The Wild Drive #buslife Recap Part Four – Then & Now
The adventure of converting a retired prison bus into a cozy tiny home.
What a wild ride this past year and a half has been. Retelling of the work completed and progress made is best told in pictures, so, here goes:
Our bus was first used as a prison bus in Virginia, then converted into a mobile command center by the Sheriff’s department there.
There were THREE, count ’em THREE locking prison cage doors, four bus seats, four tables, dozens of power strips, metal server stands, and a 24-foot pneumatic mast antenna mounted on the back. It also already had electricity wired throughout and a Cummins Onan generator, huge plus.
The first couple of months were spent gutting everything out, which we actually LOVED. It requires focus, energy, and is quite gratifying at the end of the day. We needed to strip things down to the metal shell in order to assess and treat rust, as well as insulate for four-season living.
Prison cage discovery. Wu-tang fan in the house.
Here we are after removing the larger fixtures, seats, tables, etc. Things are starting to clear up. Did I mention that the bus had metal bars on the windows too?
Ben’s middle name is safety so naturally, he loved the cages and metal bars on the windows. But alas, marriage is all about compromise. We agreed to remove one cage and reposition the other two to maintain an open floor concept and maximize our space (165 square feet!). You can see the back cage in this photo is about 4 feet up from the back door. We (PAINSTAKINGLY!) lifted and moved it all the way back, 8 inches up from the exit door. Our fresh water tanks will fit nicely back there on either side.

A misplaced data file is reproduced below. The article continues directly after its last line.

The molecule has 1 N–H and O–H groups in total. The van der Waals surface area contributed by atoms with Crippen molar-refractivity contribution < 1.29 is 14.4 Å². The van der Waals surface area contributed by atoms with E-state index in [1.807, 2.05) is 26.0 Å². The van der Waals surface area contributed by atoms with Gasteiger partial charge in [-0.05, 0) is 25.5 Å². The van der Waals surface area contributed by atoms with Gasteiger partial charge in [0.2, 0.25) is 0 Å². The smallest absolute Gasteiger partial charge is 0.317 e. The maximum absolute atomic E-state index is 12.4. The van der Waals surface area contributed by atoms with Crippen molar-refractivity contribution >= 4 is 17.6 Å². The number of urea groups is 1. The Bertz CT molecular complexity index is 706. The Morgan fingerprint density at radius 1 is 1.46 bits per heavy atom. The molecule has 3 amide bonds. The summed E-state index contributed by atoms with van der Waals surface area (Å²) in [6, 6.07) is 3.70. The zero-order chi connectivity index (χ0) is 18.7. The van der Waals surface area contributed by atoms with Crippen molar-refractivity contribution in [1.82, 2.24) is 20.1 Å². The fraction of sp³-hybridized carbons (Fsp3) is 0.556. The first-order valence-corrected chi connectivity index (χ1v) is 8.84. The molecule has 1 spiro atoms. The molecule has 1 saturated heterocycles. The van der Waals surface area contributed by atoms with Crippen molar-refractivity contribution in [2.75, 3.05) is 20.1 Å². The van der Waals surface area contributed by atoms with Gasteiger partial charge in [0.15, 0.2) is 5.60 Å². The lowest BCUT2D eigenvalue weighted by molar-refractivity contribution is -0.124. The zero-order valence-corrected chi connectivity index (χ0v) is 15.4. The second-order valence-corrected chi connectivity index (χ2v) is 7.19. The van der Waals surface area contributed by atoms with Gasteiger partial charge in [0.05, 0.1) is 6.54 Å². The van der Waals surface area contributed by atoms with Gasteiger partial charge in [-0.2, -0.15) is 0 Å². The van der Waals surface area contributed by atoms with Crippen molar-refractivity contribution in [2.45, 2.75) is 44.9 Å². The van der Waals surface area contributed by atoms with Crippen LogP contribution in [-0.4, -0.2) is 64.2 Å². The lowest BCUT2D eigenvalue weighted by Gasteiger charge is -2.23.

We also eventually agreed on not reinstalling the metal bars, thank gooooooodness. It’s so nice to open up all the windows on a breezy summer day and just ENJOY. 🙂
More progress on the bus gutting front. We removed all the old linoleum.
What you see above is the original plywood subfloor. Not too bad for 27+ years old. We also started removing the rivets on the walls to strip out all that funky old insulation.